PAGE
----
A young woman embarks on a road trip with her boyfriend to a place he promises will be beautiful and peaceful. But a series of strange events occur on their journey, and it becomes clear ... See full summary »
Recently heartbroken, Simon travels to Paris to clear his head. After several days of wandering aimlessly, Simon finds himself drawn into a sex parlor and has a sexual encounter with an exotic prostitute, Victoria. The chemistry builds between the two until they find themselves in a serious relationship, one that leads to blackmail, betrayal and the ultimate revelation of Simon's true nature. Written by
Written by Ainsley S. Morris & Adidja
Performed by Vybz Kartel
Published by Music By Tafari, Inc. (BMI)
obo Jack Russell Music Ltd. (PRS) Copyright Control
Under license from dms.FM See more »
Oh boy oh boy oh boy oh boy. Thankfully, was able to catch this in the Institute of Contemporary Arts here in London. I was expecting to be disappointed because I had such high hopes after AFTERSCHOOL and was ready to agree with my friends that this would be wanky, but they actually really dug it. Even with all the nudity and visually arresting red-and-blue strobe transitions. Maybe I just have more open-minded friends who just trust my taste in movies, but they really took something out of it and we discussed quite a lot on the way back which was mostly about Simon's psyche.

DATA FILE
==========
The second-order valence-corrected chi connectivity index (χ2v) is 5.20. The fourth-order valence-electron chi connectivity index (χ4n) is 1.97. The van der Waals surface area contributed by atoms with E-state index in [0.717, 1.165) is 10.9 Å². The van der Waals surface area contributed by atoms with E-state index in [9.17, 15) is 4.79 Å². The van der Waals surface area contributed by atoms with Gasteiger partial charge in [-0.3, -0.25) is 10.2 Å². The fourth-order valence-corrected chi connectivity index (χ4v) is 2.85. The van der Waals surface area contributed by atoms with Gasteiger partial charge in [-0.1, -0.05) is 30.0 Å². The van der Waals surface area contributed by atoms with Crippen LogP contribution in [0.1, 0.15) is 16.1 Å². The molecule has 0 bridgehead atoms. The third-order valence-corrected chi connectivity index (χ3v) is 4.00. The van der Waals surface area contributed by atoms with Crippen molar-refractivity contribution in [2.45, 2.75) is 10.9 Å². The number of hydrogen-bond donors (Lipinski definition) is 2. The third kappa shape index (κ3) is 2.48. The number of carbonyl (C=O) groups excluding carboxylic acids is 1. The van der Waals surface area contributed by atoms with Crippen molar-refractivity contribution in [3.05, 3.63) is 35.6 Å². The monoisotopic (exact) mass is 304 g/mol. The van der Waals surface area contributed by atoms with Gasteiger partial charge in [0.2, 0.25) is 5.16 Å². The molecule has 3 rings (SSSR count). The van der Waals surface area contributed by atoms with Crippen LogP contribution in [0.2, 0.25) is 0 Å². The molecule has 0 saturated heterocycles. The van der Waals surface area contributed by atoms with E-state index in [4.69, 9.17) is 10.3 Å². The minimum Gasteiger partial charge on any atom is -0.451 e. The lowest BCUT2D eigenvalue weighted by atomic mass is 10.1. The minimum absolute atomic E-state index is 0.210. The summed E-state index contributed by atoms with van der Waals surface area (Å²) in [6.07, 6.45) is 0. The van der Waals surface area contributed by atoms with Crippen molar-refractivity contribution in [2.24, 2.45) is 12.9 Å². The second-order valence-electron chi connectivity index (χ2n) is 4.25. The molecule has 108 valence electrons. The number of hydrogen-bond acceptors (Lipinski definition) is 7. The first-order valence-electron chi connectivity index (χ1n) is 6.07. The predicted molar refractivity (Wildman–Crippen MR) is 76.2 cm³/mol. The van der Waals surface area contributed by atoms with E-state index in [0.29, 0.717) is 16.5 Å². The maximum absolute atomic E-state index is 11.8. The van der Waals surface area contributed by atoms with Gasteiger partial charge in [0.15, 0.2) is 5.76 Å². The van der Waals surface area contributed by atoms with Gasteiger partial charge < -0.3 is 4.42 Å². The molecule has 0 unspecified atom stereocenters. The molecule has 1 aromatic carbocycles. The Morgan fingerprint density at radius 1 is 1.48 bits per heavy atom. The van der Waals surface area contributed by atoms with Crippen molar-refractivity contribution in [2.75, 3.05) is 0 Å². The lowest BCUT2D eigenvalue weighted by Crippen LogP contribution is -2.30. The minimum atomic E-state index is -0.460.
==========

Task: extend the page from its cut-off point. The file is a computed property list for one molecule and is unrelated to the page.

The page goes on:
Simon is a fascinating character. Brady Corbet really commits to an incredibly personal and unsettling persona.
Disturbing, confusing, creepy, trippy holiday from hell. Yes, it's about an American who's just broken up and goes to France to hook up with a prostitute but it's done in the most arty, otherworldly style. It's just so primal from the cinematography (lots of behind person camera tracking shots) down to the score of drones and drums getting you right into the head of Simon. GOOD LORD THE SOUNDTRACK! "It Takes A Muscle To Fall In Love", LCD Soundsystem. I think this one has SPRING BREAKERS beat for this year in terms of foreboding score and licensed synth-pop tracks. But just as you're about to get comfortable, the music is abruptly stopped which fits Simon's character.
The way the camera operates in this very voyeuristic, CCTV robot-like manner (just like in AFTERSCHOOL). It'll have the camera focus on a table with a girl laying down the groceries (bananas and bags of cocaine), then to her movements, characters talking, and eventually resulting in a long shot where you're just been immersed into everything rather than just the dialogue.
It just makes for a very claustrophobic experience, and you can't wait to breath for the next day to come.
13 of 28 people found this review helpful.
Was this review helpful to you?